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7 Cleaning Games For Your Kids

    Dread cleaning? Is it a chore you constantly put off until you don’t have a choice? Are you embarrassed when people drop in unexpectedly because your home is a mess? Cleaning is a task that often falls on one person’s shoulders, and that’s why it often gets relegated to the back burner. It is important to establish that keeping the home clean is a family goal. The smartest way to deal with this is to introduce cleaning tasks when your kids are very young. The trick is to make a game of it so that the fun element gets tied to the work and becomes more exciting and interesting for everyone. You can introduce small, enjoyable rewards and treats if you feel that works. Make it entertaining and enjoyable. Here are 7 cleaning games for your kids that you can use to make the job one more way to bond as a family.

    Why Should Kids Be Involved In Household Chores?

    One school of thought declares that kids should be kept free of chores at home so they can focus on their studies and sports. This may have had a grain of truth in earlier times when families were larger, homes were bigger, gadgets weren’t popular, and cheap and ready household help was available. Another idea that may still be popular is that kids should remain kids for as long as possible. Today, the story is completely different. Our ideas of what kids should be like have also changed dramatically. Most of us expect our children to help around the house, and we feel it’s an important aspect of their mental, emotional and social development.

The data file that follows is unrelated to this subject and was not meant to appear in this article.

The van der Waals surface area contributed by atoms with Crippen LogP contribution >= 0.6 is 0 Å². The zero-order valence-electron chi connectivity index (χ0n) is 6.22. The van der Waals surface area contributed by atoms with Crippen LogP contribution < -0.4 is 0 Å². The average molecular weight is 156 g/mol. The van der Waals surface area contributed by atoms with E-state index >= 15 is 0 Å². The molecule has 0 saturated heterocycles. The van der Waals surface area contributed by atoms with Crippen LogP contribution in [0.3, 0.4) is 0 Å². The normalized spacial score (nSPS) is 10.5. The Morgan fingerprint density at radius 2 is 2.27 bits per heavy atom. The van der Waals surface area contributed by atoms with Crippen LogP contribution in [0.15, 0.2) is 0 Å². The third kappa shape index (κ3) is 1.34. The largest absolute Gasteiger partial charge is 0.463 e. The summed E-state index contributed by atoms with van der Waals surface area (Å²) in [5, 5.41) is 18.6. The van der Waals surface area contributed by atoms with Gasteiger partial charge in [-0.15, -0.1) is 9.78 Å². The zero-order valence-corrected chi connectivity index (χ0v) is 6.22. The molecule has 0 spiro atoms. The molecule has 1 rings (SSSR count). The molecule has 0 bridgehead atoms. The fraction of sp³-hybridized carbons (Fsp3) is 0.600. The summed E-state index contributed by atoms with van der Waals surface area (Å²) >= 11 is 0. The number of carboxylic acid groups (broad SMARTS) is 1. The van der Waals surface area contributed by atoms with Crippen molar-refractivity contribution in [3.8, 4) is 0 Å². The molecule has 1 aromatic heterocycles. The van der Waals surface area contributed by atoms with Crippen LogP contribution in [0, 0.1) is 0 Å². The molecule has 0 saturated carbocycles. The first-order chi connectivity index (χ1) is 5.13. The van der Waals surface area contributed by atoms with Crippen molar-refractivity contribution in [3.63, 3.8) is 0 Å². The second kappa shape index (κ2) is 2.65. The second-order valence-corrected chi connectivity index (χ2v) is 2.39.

1. Life Skills:Sure, they go to school, but that’s not where they’ll learn about budgeting, tidying up, cooking or how to switch on the dishwasher. These are important things to know, and it teaches them things that give them more independence and confidence.
    1. Team Work:It takes the whole family to keep the home safe, comfortable, and running smoothly. Chores make people accountable, independently, and as a group. When they learn team-working skills at home, it’s a more forgiving experience, where making mistakes isn’t the end of the world. They can transfer these skills to the workplace and classroom as they age.
    1. Respect, Responsibility, and Self-reliance:These are crucial qualities that help them to negotiate the world as they grow up. When your kids learn to respect each other, take responsibility for a task, and do it independently, they learn social skills that will stand them in good stead when they have families of their own.
    1. Planning, time management, and work ethic: Chores are a microcosm of the workplace. Kids can make their schedules, plan for the week or month ahead, ensure that the task is completed in time, and develop a strong sense of respect for work. They also learn about health and safety.
    1. Family Bonding:The current pandemic has taught people the importance of family relationships. In the pre-Covid time, families rarely had the time to meet, share a meal or catch up with each other. Tackling household chores together is one way to bond and stay connected.

    7 Cleaning Games For Your Kids

    Cleaning is not just a job for adults.